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PAPER CHROMATOGRAPHY-notes

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PAPER CHROMATOGRAPHY
• The separation technique known as chromatography was first
used in the early part of the twentieth century. The word
chromatography comes from two Greek words that mean
‘‘colored graph,’’ a good description of the earliest applications
of the technique to separate colored plant pigments.
• All chromatographic methods involve the use of the same
general principle.
• A mixture of dissolved solutes that is to be separated is
passedover a stationary material. The moving phase in which
the solutes are dissolved is called the mobile phase, and
the stationary material is called the stationary phase.
PAPER CHROMATOGRAPHY
• Separation occurs when the dissolved solutes have different affinities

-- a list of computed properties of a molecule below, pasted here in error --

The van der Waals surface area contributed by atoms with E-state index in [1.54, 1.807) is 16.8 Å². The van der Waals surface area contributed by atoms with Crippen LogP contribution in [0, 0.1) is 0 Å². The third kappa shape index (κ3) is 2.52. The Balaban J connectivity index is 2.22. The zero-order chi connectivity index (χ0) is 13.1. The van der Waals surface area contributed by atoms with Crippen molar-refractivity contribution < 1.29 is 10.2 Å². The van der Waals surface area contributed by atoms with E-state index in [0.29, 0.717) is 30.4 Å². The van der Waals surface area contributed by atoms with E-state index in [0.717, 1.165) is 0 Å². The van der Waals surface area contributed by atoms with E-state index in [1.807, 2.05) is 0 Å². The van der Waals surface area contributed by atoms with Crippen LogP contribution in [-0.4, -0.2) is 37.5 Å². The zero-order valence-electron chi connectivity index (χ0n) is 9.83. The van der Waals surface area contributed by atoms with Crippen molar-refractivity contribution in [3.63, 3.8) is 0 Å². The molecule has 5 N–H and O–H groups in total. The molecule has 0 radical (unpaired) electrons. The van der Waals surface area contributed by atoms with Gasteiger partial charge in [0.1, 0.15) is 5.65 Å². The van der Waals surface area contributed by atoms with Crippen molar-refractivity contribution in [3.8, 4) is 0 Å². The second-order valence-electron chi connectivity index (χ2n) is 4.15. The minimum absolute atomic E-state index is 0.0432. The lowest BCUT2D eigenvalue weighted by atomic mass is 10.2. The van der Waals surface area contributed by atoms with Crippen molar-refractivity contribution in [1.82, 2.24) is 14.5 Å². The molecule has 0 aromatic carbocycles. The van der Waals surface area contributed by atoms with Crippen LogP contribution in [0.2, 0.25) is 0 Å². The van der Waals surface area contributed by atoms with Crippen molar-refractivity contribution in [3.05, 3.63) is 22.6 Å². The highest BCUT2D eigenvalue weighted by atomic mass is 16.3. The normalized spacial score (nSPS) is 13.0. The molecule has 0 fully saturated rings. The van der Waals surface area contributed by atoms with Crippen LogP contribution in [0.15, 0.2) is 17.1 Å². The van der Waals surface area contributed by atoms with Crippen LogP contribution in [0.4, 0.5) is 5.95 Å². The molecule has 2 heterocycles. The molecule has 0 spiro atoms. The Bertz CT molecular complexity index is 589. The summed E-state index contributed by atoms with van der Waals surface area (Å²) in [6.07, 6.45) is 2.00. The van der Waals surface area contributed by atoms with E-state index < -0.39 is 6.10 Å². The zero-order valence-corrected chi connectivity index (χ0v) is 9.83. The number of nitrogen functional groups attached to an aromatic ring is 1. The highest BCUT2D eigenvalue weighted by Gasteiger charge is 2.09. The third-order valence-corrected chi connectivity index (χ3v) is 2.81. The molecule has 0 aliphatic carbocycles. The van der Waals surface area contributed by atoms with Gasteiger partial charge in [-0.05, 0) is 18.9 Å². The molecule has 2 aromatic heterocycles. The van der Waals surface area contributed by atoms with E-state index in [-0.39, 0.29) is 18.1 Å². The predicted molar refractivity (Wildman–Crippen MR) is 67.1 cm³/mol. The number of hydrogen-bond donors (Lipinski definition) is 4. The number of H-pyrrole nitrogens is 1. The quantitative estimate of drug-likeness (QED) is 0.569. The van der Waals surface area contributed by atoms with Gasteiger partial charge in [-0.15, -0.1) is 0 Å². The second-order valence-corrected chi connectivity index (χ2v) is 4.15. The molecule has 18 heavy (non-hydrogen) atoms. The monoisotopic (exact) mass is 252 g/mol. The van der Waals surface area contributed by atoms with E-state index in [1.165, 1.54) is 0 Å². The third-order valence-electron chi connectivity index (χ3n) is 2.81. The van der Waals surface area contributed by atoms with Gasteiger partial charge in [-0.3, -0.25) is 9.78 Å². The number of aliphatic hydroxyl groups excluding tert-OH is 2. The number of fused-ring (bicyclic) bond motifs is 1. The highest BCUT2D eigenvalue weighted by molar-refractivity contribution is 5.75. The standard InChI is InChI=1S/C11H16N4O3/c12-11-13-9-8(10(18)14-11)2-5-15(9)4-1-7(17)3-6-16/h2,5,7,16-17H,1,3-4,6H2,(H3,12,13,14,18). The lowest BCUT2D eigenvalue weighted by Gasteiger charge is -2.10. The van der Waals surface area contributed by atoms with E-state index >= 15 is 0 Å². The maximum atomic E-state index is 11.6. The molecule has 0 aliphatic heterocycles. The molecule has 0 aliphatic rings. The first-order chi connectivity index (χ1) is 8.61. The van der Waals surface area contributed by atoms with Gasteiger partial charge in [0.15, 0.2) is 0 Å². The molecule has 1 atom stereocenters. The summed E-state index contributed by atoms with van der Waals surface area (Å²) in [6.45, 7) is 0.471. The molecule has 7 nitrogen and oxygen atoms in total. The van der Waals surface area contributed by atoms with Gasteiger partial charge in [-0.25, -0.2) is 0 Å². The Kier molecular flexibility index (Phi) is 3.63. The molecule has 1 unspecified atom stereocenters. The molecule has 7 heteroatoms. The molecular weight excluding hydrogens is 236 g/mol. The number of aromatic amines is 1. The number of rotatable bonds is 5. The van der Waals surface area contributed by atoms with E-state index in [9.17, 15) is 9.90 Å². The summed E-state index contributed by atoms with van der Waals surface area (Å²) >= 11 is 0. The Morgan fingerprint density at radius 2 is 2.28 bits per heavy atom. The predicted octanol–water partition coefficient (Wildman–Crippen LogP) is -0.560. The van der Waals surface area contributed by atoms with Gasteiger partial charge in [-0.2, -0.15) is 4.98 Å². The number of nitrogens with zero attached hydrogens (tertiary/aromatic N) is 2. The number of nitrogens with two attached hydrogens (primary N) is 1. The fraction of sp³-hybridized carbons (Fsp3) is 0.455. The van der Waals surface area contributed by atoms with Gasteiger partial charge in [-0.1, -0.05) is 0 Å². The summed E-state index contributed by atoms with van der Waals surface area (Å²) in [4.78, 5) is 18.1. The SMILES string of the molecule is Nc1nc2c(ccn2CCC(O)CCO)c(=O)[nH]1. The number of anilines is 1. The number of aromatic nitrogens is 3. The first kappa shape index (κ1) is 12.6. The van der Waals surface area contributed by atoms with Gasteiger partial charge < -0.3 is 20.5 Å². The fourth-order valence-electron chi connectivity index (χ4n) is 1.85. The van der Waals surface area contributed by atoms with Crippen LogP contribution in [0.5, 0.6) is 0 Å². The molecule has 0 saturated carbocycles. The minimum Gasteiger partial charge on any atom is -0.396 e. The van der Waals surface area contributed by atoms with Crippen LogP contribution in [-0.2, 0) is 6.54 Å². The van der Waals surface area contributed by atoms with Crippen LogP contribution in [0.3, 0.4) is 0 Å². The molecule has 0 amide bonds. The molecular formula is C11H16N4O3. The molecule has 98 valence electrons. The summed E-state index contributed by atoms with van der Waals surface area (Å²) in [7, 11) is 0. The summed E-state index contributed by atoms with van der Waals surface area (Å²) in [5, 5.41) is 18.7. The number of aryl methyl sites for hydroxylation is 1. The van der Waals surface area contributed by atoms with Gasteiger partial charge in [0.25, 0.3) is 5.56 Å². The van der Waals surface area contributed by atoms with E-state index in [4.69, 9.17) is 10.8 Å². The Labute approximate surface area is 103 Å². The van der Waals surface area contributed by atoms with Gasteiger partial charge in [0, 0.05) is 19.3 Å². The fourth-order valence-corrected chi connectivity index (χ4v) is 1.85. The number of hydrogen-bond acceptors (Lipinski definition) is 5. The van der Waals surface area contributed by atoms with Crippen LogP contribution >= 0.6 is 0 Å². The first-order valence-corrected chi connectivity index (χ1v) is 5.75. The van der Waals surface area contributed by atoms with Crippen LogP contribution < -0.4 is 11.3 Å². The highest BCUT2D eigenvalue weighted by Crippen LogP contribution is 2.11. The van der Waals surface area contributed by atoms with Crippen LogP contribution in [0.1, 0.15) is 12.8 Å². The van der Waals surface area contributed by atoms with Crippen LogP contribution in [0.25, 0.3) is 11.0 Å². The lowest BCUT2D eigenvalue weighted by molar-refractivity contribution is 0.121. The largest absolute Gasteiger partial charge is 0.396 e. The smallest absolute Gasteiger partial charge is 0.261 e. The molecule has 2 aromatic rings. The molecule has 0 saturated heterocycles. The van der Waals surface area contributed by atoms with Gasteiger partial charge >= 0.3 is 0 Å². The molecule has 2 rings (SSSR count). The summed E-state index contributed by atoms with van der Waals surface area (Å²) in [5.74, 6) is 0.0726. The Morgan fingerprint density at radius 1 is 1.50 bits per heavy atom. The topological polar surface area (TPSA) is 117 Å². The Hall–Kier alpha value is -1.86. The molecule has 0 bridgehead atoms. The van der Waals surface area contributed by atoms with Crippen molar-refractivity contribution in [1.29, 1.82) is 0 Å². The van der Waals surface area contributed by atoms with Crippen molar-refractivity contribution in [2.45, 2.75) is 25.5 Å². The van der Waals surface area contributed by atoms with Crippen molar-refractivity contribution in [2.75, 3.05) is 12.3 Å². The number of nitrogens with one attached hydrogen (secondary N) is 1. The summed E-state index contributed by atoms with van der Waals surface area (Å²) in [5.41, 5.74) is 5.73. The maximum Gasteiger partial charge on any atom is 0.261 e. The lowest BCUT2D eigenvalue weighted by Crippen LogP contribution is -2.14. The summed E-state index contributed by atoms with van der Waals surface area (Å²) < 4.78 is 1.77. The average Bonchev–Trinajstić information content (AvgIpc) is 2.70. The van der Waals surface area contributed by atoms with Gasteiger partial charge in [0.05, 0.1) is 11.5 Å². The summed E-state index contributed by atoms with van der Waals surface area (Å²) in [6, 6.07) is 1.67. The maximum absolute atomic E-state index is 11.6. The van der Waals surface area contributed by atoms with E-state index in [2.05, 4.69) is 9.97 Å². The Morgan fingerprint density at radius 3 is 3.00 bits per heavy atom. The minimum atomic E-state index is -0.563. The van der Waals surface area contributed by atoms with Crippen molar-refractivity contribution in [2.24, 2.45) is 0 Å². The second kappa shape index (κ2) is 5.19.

for the mobile and stationary phases. A solute that is strongly
attracted to the stationary phase spends more time attached to
that phase than a solute that is strongly attracted to the mobile
phase.
• As a result, the solute with a stronger affinity(more polar) for the
stationary phase spends less time in the moving mobile phase and
does not move along as rapidly as the solute that is attracted more
strongly to the mobile phase.
• Thus, the solutes move different distances and are separated during
the time the mobile phase is moving through the stationary phase.
PAPER CHROMATOGRAPHY
• The extent of separation of solutes in a chromatogram is expressed
by the Rf value of each solute.
• The Rf (retention factor) value is calculated by dividing the distance
traveled by the mobile phase into the distance traveled by the solute:
PAPER CHROMATOGRAPHY
• The distances used in Equation 1 must be measured from the same
starting point, which is usually the point at which the solute sample
was applied to the paper.
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